A doctoral student at the University of Pavia in Italy and an early stage researcher within the Native Seed Science Technology and Conservation (NASSTEC) program, Erica Dello Jacovo is focused on developing seed and seedling techniques to characterize and improve germination and establishment traits. The target species used for her work are wild legume species native of Scottish grasslands.

The International Seed Testing Association had a chance to catch up with Dello Jacovo at its 31st Congress in Tallinn, Estonia, where she gave a presentation, “Perspectives on the conversation and restoration of native wild legumes: the biology and ecology of Astragalus, Oxytropis and Lathyrus species as models.”

ISTA: How and when did you first learn about ISTA?
EDJ: I have learned about ISTA from my colleagues, during the second year of my PhD, as an important organization for seed technology and seed quality control.

ISTA: How is ISTA concretely helping you in your daily job?
EDJ: I am studying seeds of wild legumes native of Scotland, trying to test techniques to improve germination and detect (forecast) seed quality. I use articles and protocols approved from ISTA to find techniques and methods for quality detection of my native legume species.

ISTA: How do you keep in touch with ISTA work? With ISTA community?
EDJ: I check news in the official website and read scientific articles published within the organization itself.

ISTA: Why did you decide to attend the ISTA Congress in Tallinn last June?
EDJ: I find it really attractive for the kind of work I was performing in that period, and also for the networking opportunities.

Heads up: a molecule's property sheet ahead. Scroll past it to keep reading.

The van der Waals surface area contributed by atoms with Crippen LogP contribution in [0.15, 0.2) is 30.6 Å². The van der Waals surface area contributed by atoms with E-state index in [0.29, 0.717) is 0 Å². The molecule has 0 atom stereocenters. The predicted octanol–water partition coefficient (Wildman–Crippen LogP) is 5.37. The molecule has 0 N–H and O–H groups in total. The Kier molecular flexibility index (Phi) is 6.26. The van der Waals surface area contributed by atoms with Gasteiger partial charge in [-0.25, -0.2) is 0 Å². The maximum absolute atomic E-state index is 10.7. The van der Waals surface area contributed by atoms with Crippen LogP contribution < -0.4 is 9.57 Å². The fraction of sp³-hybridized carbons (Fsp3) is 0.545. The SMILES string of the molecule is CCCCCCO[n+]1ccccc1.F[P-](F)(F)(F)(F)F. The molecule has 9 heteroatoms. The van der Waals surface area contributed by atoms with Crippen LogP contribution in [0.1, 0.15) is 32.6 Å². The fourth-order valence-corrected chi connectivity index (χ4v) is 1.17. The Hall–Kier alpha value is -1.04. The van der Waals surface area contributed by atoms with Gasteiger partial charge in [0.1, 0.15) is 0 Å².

ISTA: Did you have an experience with ISTA prior to attending this meeting?
EDJ: No, this was my first occasion to get in contact and participate in an ISTA event.

ISTA: What are your main takeaways from this event?
EDJ: I got a lot of ideas and new knowledge to apply to my own research. … It was of great satisfaction to see that my work was interesting to an experienced public!

ISTA: Were you able to make some useful connections?
EDJ: Absolutely, I had the occasion to meet people that are working on my same issue. And it was great to share experience and suggestion for future experiments!

ISTA: Would you recommend students and young researchers attend similar events?
EDJ: Definitively, especially for any researchers that investigate seed science. Between the conferences that I have attended so far (as a seed researcher), I found the ISTA conference the most useful — for convergence of purposes and practical application on the investigation. Without excluding the great opportunity of networking with researchers that work very close to your own field!

ISTA: If ISTA should change/improve one thing, what would it be?
EDJ: I found out about ISTA during the second year of my PhD, and the reason for this is I work at a research institute that deals with a broad range of ecological and agricultural investigations. It might be useful to publicize ISTA works outside of the strict circles of seed science researchers. I see a lot of curiosity on seed science even in other fields, not strictly related to it. Plus, it would be a good opportunity to reach other research institutes.

ISTA: What is your vision for future in seed testing?
EDJ: The same as before, connection with field not strictly related with seed, especially with people working in agriculture improvement and crop quality. Make protocols and knowledge on seed science more accessible to a broader public.

ISTA: How about your own future?
EDJ: Finish my PhD, for now! And afterwards I will see … for sure keep the knowledge acquired in these years and apply for next restoration works.